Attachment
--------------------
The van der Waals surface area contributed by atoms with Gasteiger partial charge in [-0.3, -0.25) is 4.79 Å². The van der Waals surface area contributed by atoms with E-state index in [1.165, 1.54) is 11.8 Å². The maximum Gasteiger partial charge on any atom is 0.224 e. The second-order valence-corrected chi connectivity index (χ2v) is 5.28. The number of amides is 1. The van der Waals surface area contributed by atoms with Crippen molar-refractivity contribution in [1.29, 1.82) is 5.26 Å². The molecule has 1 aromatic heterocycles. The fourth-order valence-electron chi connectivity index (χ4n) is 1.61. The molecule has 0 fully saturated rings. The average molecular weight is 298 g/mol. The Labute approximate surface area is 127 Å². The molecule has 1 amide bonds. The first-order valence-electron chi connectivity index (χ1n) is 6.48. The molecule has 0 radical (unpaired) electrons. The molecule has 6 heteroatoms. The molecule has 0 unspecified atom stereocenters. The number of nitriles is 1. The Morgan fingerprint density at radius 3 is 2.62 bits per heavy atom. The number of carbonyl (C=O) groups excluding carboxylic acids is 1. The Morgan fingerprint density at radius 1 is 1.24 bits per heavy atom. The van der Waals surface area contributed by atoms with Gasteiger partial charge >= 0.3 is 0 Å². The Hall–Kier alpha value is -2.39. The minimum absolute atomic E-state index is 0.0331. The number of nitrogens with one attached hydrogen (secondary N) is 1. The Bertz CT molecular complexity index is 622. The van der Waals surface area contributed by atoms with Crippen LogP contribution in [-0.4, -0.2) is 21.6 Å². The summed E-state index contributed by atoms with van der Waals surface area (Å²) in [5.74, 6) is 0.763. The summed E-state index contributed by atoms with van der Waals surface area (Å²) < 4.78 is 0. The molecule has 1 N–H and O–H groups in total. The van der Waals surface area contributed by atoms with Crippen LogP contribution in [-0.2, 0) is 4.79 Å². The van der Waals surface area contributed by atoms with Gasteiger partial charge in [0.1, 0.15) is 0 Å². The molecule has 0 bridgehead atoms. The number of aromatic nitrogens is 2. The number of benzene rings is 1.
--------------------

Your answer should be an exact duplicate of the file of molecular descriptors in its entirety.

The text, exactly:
The van der Waals surface area contributed by atoms with Gasteiger partial charge in [-0.3, -0.25) is 4.79 Å². The van der Waals surface area contributed by atoms with E-state index in [1.165, 1.54) is 11.8 Å². The maximum Gasteiger partial charge on any atom is 0.224 e. The second-order valence-corrected chi connectivity index (χ2v) is 5.28. The number of amides is 1. The van der Waals surface area contributed by atoms with Crippen molar-refractivity contribution in [1.29, 1.82) is 5.26 Å². The molecule has 1 aromatic heterocycles. The fourth-order valence-electron chi connectivity index (χ4n) is 1.61. The molecule has 0 fully saturated rings. The average molecular weight is 298 g/mol. The Labute approximate surface area is 127 Å². The molecule has 1 amide bonds. The first-order valence-electron chi connectivity index (χ1n) is 6.48. The molecule has 0 radical (unpaired) electrons. The molecule has 6 heteroatoms. The molecule has 0 unspecified atom stereocenters. The number of nitriles is 1. The Morgan fingerprint density at radius 3 is 2.62 bits per heavy atom. The number of carbonyl (C=O) groups excluding carboxylic acids is 1. The Morgan fingerprint density at radius 1 is 1.24 bits per heavy atom. The van der Waals surface area contributed by atoms with Gasteiger partial charge >= 0.3 is 0 Å². The Hall–Kier alpha value is -2.39. The minimum absolute atomic E-state index is 0.0331. The number of nitrogens with one attached hydrogen (secondary N) is 1. The Bertz CT molecular complexity index is 622. The van der Waals surface area contributed by atoms with Crippen LogP contribution in [-0.4, -0.2) is 21.6 Å². The summed E-state index contributed by atoms with van der Waals surface area (Å²) in [5.74, 6) is 0.763. The summed E-state index contributed by atoms with van der Waals surface area (Å²) < 4.78 is 0. The molecule has 1 N–H and O–H groups in total. The van der Waals surface area contributed by atoms with Crippen LogP contribution in [-0.2, 0) is 4.79 Å². The van der Waals surface area contributed by atoms with Gasteiger partial charge in [0.1, 0.15) is 0 Å². The molecule has 0 bridgehead atoms. The number of aromatic nitrogens is 2. The number of benzene rings is 1.